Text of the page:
In My Head

Do I need a plan? I don't mean a vague idea, or even a carefully considered outline. I mean a blow-by-blow scheme. You know, workouts literally written in on the calendar every day for the final four-plus months to Coeur d'Alene. I'm thinking this might be a good idea—but not because I fear I need it in order to keep me on track. It's really more about giving my head a break. See, the way it is now, on Sunday night I sketch out what I'm going to do during a week in my head. Nothing gets written down. Then each day, I refer back to that, uh, plan, which of course is now, metaphorically speaking, a scrap of paper that's been left in a pocket and gone through the washer and the dryer. I mean, come on, we're talking about in my head. There is so much ridiculous stuff going on up there, there's no way a workout plan for the week is going to survive more than 10 minutes. There's the typical life stuff that comes with having a 9-year-old son 50 percent of the time, by myself. There's work, and I keep pretty much all of my plans and notes for work in my head, which is lunacy, but there you go. There's all those baseball statistics from the '70s. (Weirdly, there are far fewer from the '80s, barely any from the '90s, and none at all from this new century.)

Love life? Ha, that's entirely in my head. So you get the idea. It's too busy upstairs. Yet every day, I go to bed having to figure out what I'm going to do tomorrow. And every morning I wake up rethinking what I came up with the night before. It's so easy to rethink it, because the "plan" never had any solidity.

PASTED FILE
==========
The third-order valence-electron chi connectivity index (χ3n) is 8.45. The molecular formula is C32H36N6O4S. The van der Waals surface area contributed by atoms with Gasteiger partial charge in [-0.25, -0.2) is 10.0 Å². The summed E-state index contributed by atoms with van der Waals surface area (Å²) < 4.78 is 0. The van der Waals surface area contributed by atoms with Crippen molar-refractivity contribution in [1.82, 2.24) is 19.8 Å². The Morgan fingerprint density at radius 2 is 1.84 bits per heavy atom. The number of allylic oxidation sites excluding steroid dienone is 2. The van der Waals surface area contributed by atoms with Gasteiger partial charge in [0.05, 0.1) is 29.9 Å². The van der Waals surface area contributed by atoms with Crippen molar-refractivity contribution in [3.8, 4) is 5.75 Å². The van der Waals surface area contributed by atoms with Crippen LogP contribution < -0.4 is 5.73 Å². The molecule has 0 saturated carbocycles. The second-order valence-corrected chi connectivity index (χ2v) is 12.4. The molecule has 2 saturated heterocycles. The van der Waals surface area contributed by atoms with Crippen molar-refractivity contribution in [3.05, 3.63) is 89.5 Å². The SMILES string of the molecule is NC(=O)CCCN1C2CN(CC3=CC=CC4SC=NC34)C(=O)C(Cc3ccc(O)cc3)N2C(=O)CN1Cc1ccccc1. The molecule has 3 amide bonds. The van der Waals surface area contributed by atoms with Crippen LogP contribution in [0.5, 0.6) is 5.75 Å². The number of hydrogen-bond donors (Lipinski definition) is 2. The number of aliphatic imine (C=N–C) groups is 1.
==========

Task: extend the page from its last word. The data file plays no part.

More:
And yet I love triathlon, now more than ever, and every day I want to and need to keep making progress, moving forward, working hard. So, in my planless state, I worry and wonder if I'm doing the right things and enough of them or too much. I fear missing a workout, and yet I juggle workouts from today to tomorrow and tomorrow to today and sometime I drop one and it rolls under the couch and I don't see it for months. Oh, I can survive like this, I think—it's worked for work—but I'm starting to believe I might thrive if I had a solid plan. Yeah. Maybe, then, I could just follow the plan and in my head, there could be rest.

[Today: I was going to take the day off, but ended up riding 20 miles on the trainer, good solid miles, too. Then we went over to my sister's and ate way too much guacamole and fajitas while watching a lot of commercials and a very short Bruce Springsteen concert.]

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